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Tybee Island HDR+ Gallery

While I have been exploring high dynamic range (HDR) image editing for a few years I have only recently posted several images on-line.  This image set was captured around dawn in May of 2012.  After ‘normal’ image review/editing HDR editing was applied to each HDR-work-photo-set.  When I was satisfied with the HDR edit then I created virtual copies (using Adobe Photoshop Lightroom) and applied some artistic edits.

The Basics of HDR Photography

  1. capture an image set – create multiple images of the same ‘scene’ [tripod use is probably best] while varying the exposure (some cameras provide a ‘bracketing feature’ which simplifies this – you can press the shutter button once and auto-magically capture 1-9+ images [check your camera options]  with auto-magically varied exposures [probably best to use Manual Mode or Aperture Priority Mode] ; you can also manually capture your ‘work-set’) OR
  2. capture a single, high quality (RAW) image and create your own HDR work-set by saving several versions of the same image (could be done via Lightroom by creating ‘virtual copies’; this approach will most likely not provide the same range of data to work with, but it certainly is something worth exploring when you have a single capture that you believe might ‘work’ as an HDR image…)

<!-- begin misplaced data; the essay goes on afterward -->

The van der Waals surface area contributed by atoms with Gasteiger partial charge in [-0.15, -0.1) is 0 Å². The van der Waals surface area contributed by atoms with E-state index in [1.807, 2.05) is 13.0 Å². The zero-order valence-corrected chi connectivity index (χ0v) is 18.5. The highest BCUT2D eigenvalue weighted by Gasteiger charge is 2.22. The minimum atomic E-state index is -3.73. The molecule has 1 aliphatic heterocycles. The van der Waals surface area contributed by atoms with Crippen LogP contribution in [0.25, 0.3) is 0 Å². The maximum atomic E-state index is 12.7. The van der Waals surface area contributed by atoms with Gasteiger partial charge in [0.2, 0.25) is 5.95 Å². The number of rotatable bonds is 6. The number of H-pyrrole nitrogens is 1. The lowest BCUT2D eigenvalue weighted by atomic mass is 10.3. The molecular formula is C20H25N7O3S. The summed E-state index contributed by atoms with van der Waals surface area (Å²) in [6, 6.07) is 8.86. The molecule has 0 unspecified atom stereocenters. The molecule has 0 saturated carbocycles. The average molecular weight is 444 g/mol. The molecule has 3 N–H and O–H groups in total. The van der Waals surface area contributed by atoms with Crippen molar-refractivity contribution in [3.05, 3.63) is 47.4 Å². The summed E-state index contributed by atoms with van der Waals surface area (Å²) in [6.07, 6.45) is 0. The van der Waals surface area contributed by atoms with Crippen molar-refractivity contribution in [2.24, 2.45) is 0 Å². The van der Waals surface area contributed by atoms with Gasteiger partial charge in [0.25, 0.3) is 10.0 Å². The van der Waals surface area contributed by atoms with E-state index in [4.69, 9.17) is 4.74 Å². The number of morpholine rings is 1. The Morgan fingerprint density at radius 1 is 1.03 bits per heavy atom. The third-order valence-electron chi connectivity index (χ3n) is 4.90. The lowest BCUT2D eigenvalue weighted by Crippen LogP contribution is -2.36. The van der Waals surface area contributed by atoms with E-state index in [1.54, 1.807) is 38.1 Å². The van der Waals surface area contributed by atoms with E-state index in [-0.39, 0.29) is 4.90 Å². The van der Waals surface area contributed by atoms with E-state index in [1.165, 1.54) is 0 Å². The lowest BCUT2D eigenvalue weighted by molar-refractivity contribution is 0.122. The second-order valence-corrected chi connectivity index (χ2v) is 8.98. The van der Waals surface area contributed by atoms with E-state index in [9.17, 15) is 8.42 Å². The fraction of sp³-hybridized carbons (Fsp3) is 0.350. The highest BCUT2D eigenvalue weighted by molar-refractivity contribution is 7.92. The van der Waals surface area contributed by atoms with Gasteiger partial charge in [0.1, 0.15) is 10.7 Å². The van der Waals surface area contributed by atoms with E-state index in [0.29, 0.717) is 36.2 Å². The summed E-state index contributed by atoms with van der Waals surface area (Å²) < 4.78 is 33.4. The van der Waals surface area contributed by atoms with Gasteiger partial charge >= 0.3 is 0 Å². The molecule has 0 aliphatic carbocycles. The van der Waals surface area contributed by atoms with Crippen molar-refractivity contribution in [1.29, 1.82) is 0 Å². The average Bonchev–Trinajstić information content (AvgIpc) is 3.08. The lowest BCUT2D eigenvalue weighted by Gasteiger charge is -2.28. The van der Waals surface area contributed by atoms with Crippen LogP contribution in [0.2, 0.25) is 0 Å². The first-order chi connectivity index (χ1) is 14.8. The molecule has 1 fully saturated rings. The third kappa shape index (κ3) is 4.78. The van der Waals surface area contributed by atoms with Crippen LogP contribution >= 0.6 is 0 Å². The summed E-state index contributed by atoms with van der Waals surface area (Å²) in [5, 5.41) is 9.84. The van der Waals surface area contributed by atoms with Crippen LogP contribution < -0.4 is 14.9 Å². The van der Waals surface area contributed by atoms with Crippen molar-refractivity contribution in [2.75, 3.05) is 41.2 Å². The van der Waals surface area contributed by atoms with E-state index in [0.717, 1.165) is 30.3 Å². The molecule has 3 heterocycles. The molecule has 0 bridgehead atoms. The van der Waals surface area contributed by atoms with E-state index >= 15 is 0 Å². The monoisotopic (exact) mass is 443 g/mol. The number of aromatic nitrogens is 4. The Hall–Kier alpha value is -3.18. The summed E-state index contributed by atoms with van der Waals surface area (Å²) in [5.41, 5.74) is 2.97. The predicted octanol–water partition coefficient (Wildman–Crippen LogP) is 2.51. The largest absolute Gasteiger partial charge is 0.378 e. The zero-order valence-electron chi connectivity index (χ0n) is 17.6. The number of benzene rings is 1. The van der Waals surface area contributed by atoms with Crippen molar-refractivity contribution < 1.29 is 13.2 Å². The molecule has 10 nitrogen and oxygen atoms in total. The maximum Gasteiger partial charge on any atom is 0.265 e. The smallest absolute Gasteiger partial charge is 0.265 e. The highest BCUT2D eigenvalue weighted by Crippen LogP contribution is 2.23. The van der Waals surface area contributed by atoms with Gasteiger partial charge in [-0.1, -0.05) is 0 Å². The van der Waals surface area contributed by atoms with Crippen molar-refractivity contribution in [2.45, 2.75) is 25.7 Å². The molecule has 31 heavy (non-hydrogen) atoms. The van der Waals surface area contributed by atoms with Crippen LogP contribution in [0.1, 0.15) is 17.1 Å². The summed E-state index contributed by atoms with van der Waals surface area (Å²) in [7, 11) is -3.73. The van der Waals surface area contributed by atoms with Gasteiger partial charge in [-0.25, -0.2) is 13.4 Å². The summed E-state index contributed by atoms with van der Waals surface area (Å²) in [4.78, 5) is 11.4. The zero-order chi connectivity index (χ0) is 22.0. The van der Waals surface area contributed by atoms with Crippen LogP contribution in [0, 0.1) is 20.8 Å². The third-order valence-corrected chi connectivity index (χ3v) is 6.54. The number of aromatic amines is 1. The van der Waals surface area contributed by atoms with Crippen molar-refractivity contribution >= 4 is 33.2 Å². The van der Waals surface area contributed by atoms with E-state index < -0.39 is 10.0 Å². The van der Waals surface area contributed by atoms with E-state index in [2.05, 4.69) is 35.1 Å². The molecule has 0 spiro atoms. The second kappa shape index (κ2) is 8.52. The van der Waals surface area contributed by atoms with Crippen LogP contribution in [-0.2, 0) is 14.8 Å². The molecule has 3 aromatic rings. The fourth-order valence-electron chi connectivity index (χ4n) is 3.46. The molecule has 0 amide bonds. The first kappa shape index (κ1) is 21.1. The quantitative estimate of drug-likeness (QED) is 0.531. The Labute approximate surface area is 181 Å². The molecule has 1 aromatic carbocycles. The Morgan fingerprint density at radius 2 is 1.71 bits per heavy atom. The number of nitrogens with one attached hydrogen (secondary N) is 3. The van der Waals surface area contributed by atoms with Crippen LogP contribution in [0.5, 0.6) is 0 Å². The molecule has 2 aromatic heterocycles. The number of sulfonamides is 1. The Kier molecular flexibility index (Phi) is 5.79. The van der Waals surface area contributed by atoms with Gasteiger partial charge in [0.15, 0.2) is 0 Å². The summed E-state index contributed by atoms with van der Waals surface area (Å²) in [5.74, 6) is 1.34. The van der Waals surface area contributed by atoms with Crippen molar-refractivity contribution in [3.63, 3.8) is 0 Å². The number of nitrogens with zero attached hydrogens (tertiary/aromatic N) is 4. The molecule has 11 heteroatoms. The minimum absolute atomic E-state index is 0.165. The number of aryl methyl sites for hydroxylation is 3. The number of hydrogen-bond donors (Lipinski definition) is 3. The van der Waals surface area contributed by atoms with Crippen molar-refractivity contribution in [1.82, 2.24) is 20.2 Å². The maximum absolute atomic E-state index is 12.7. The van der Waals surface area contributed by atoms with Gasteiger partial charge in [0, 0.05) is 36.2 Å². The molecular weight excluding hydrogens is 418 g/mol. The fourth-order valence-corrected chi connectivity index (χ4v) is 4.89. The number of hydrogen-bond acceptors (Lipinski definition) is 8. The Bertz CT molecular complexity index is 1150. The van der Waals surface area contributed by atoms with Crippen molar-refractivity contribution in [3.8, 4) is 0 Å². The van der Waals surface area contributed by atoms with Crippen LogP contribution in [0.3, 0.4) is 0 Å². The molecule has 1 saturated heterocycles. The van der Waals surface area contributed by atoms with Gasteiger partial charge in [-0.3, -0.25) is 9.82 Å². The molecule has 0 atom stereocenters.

3. process the image set using HDR software (i.e. Adobe Photoshop or Open Source tools like: Luminance HDR)
  4. add any final adjustments to the HDR image.

Tybee Island HDR+ Gallery

This Tybee Island art print set includes A/B variations as well as a few A/B variations with my ‘shadow’ removed.  The ‘A’ image is HDR and the ‘B’ image is HDR+ (I applied additional processing/edit to create a watercolor-like image.) The images were captured on the north end of the island (near the jetties and at the Tybee Island Lighthouse.)   While traditional prints are certainly wonderful this particular set of images should be jaw-drop stunning as metallic or acrylic prints (provided that you really like the image.)  🙂

Note – move your mouse over the image below to see the options – including full screen slideshow…







Testing with high/auto ISO settings

I recently attended a local gathering for wedding-related vendors in the newly renovated ballroom at the American Legion (on Bull St, in Savannah.) I set the Nikon D7000 to shutter priority with Auto-ISO enabled (max at ISO 6400.) During editing I created three variations from the original color image so the set contains:

  1. original (color)
  2. B&W conversion
  3. Color fade
  4. Color fade + toning

This was a ‘mixed lighting’ environment (late afternoon daylight + incandescent lights) so I selected the Lightroom default for ‘incandescent’ white balance.

In general, the originals were ‘noisy’ so I applied some ‘noise reduction’ using Adobe Photoshop Lightroom.  IMO, the B&W images look the ‘best’ with the original color version be acceptable with the exception of the first image (captured at ISO  400 and several stops under-exposed so the tinkering introduced quite a bit of ‘noise’.) The ‘toned’ images present a different ‘look’, especially for the venue. BTW – Jeff Brown (All About You DJs) was manning the sound station.

A PDF slide show includes EXIF information.